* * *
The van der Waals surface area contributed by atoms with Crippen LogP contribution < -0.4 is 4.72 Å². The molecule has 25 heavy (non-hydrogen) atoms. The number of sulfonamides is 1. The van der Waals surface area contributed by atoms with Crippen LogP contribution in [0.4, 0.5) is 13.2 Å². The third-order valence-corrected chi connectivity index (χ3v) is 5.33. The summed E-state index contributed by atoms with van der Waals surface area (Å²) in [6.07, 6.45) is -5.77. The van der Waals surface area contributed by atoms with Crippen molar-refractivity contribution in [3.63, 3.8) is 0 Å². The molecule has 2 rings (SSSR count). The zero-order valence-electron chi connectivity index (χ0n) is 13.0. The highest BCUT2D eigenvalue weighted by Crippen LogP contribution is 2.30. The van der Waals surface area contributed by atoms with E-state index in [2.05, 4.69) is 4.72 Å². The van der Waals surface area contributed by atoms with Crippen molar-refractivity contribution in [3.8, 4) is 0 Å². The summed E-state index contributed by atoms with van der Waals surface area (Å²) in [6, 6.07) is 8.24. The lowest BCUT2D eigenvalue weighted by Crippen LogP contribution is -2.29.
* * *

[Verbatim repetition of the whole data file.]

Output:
The van der Waals surface area contributed by atoms with Crippen LogP contribution < -0.4 is 4.72 Å². The molecule has 25 heavy (non-hydrogen) atoms. The number of sulfonamides is 1. The van der Waals surface area contributed by atoms with Crippen LogP contribution in [0.4, 0.5) is 13.2 Å². The third-order valence-corrected chi connectivity index (χ3v) is 5.33. The summed E-state index contributed by atoms with van der Waals surface area (Å²) in [6.07, 6.45) is -5.77. The van der Waals surface area contributed by atoms with Crippen molar-refractivity contribution in [3.63, 3.8) is 0 Å². The molecule has 2 rings (SSSR count). The zero-order valence-electron chi connectivity index (χ0n) is 13.0. The highest BCUT2D eigenvalue weighted by Crippen LogP contribution is 2.30. The van der Waals surface area contributed by atoms with E-state index in [2.05, 4.69) is 4.72 Å². The van der Waals surface area contributed by atoms with Crippen molar-refractivity contribution in [3.8, 4) is 0 Å². The summed E-state index contributed by atoms with van der Waals surface area (Å²) in [6, 6.07) is 8.24. The lowest BCUT2D eigenvalue weighted by Crippen LogP contribution is -2.29.